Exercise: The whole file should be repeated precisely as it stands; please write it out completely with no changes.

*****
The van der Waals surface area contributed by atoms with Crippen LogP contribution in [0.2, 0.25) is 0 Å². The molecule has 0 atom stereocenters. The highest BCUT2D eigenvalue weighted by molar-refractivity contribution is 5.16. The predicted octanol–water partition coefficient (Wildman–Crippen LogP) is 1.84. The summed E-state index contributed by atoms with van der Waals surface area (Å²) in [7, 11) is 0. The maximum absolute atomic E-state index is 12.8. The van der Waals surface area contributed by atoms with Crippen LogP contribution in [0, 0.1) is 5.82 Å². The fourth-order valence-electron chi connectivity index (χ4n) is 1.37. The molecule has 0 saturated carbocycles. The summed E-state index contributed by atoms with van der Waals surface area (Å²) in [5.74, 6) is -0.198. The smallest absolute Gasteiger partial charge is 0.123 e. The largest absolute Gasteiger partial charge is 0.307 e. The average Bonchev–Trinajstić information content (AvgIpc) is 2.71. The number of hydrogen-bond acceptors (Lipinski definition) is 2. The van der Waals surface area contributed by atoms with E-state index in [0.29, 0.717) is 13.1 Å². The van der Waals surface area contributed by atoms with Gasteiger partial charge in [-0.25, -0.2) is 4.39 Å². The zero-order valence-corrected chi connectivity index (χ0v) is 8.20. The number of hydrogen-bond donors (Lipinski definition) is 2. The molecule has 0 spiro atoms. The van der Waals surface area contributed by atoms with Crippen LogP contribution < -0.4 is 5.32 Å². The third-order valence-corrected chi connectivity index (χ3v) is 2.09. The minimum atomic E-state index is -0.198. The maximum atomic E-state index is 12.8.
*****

The van der Waals surface area contributed by atoms with Crippen LogP contribution in [0.2, 0.25) is 0 Å². The molecule has 0 atom stereocenters. The highest BCUT2D eigenvalue weighted by molar-refractivity contribution is 5.16. The predicted octanol–water partition coefficient (Wildman–Crippen LogP) is 1.84. The summed E-state index contributed by atoms with van der Waals surface area (Å²) in [7, 11) is 0. The maximum absolute atomic E-state index is 12.8. The van der Waals surface area contributed by atoms with Crippen LogP contribution in [0, 0.1) is 5.82 Å². The fourth-order valence-electron chi connectivity index (χ4n) is 1.37. The molecule has 0 saturated carbocycles. The summed E-state index contributed by atoms with van der Waals surface area (Å²) in [5.74, 6) is -0.198. The smallest absolute Gasteiger partial charge is 0.123 e. The largest absolute Gasteiger partial charge is 0.307 e. The average Bonchev–Trinajstić information content (AvgIpc) is 2.71. The number of hydrogen-bond acceptors (Lipinski definition) is 2. The van der Waals surface area contributed by atoms with E-state index in [0.29, 0.717) is 13.1 Å². The van der Waals surface area contributed by atoms with Gasteiger partial charge in [-0.25, -0.2) is 4.39 Å². The zero-order valence-corrected chi connectivity index (χ0v) is 8.20. The number of hydrogen-bond donors (Lipinski definition) is 2. The molecule has 0 spiro atoms. The van der Waals surface area contributed by atoms with Crippen LogP contribution < -0.4 is 5.32 Å². The third-order valence-corrected chi connectivity index (χ3v) is 2.09. The minimum atomic E-state index is -0.198. The maximum atomic E-state index is 12.8.